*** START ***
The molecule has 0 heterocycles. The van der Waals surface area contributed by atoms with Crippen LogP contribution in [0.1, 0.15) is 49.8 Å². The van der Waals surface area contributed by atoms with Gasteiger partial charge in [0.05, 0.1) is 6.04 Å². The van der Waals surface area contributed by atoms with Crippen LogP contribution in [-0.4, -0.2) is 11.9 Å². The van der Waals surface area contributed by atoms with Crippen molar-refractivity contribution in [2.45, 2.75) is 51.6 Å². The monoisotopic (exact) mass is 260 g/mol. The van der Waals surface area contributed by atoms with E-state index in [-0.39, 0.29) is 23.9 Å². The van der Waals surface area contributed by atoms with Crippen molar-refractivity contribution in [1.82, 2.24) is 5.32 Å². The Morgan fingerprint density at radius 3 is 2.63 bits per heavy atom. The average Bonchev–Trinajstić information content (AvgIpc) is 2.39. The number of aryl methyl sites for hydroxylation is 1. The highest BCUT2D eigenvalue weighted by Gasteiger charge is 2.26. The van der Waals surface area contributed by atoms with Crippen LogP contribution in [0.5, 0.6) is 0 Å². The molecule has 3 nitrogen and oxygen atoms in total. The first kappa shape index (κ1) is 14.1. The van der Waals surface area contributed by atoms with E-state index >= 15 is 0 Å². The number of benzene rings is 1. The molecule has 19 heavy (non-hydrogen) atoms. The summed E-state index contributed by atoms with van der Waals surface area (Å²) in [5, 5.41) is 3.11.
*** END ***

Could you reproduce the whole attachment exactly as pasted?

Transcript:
The molecule has 0 heterocycles. The van der Waals surface area contributed by atoms with Crippen LogP contribution in [0.1, 0.15) is 49.8 Å². The van der Waals surface area contributed by atoms with Gasteiger partial charge in [0.05, 0.1) is 6.04 Å². The van der Waals surface area contributed by atoms with Crippen LogP contribution in [-0.4, -0.2) is 11.9 Å². The van der Waals surface area contributed by atoms with Crippen molar-refractivity contribution in [2.45, 2.75) is 51.6 Å². The monoisotopic (exact) mass is 260 g/mol. The van der Waals surface area contributed by atoms with E-state index in [-0.39, 0.29) is 23.9 Å². The van der Waals surface area contributed by atoms with Crippen molar-refractivity contribution in [1.82, 2.24) is 5.32 Å². The Morgan fingerprint density at radius 3 is 2.63 bits per heavy atom. The average Bonchev–Trinajstić information content (AvgIpc) is 2.39. The number of aryl methyl sites for hydroxylation is 1. The highest BCUT2D eigenvalue weighted by Gasteiger charge is 2.26. The van der Waals surface area contributed by atoms with Crippen LogP contribution in [0.5, 0.6) is 0 Å². The molecule has 3 nitrogen and oxygen atoms in total. The first kappa shape index (κ1) is 14.1. The van der Waals surface area contributed by atoms with E-state index >= 15 is 0 Å². The number of benzene rings is 1. The molecule has 19 heavy (non-hydrogen) atoms. The summed E-state index contributed by atoms with van der Waals surface area (Å²) in [5, 5.41) is 3.11.